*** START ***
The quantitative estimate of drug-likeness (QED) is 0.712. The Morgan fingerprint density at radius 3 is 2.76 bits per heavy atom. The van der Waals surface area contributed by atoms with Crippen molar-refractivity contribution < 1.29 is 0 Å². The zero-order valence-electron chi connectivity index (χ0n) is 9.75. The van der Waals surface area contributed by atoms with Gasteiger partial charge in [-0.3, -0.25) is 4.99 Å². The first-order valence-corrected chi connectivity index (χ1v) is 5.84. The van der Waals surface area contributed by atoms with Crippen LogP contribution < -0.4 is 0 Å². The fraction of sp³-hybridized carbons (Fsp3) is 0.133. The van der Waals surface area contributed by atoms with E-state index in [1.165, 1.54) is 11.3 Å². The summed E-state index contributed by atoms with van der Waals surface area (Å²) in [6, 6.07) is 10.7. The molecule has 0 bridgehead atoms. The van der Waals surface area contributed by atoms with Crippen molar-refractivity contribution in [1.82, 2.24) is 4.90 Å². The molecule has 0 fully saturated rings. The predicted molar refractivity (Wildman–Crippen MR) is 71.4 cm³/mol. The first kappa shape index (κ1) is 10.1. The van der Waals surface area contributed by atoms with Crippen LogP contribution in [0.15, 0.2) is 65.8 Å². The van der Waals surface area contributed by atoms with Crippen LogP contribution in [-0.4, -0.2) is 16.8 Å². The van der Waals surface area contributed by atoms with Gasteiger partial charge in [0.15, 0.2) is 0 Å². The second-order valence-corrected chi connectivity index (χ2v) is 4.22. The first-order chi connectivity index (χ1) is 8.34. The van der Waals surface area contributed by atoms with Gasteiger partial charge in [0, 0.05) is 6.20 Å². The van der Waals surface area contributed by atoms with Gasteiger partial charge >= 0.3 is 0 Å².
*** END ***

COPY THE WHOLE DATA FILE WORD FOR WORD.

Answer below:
The quantitative estimate of drug-likeness (QED) is 0.712. The Morgan fingerprint density at radius 3 is 2.76 bits per heavy atom. The van der Waals surface area contributed by atoms with Crippen molar-refractivity contribution < 1.29 is 0 Å². The zero-order valence-electron chi connectivity index (χ0n) is 9.75. The van der Waals surface area contributed by atoms with Gasteiger partial charge in [-0.3, -0.25) is 4.99 Å². The first-order valence-corrected chi connectivity index (χ1v) is 5.84. The van der Waals surface area contributed by atoms with Crippen LogP contribution < -0.4 is 0 Å². The fraction of sp³-hybridized carbons (Fsp3) is 0.133. The van der Waals surface area contributed by atoms with E-state index in [1.165, 1.54) is 11.3 Å². The summed E-state index contributed by atoms with van der Waals surface area (Å²) in [6, 6.07) is 10.7. The molecule has 0 bridgehead atoms. The van der Waals surface area contributed by atoms with Crippen molar-refractivity contribution in [1.82, 2.24) is 4.90 Å². The molecule has 0 fully saturated rings. The predicted molar refractivity (Wildman–Crippen MR) is 71.4 cm³/mol. The first kappa shape index (κ1) is 10.1. The van der Waals surface area contributed by atoms with Crippen LogP contribution in [0.15, 0.2) is 65.8 Å². The van der Waals surface area contributed by atoms with Crippen LogP contribution in [-0.4, -0.2) is 16.8 Å². The van der Waals surface area contributed by atoms with Gasteiger partial charge in [0.15, 0.2) is 0 Å². The second-order valence-corrected chi connectivity index (χ2v) is 4.22. The first-order chi connectivity index (χ1) is 8.34. The van der Waals surface area contributed by atoms with Gasteiger partial charge in [0, 0.05) is 6.20 Å². The van der Waals surface area contributed by atoms with Gasteiger partial charge >= 0.3 is 0 Å².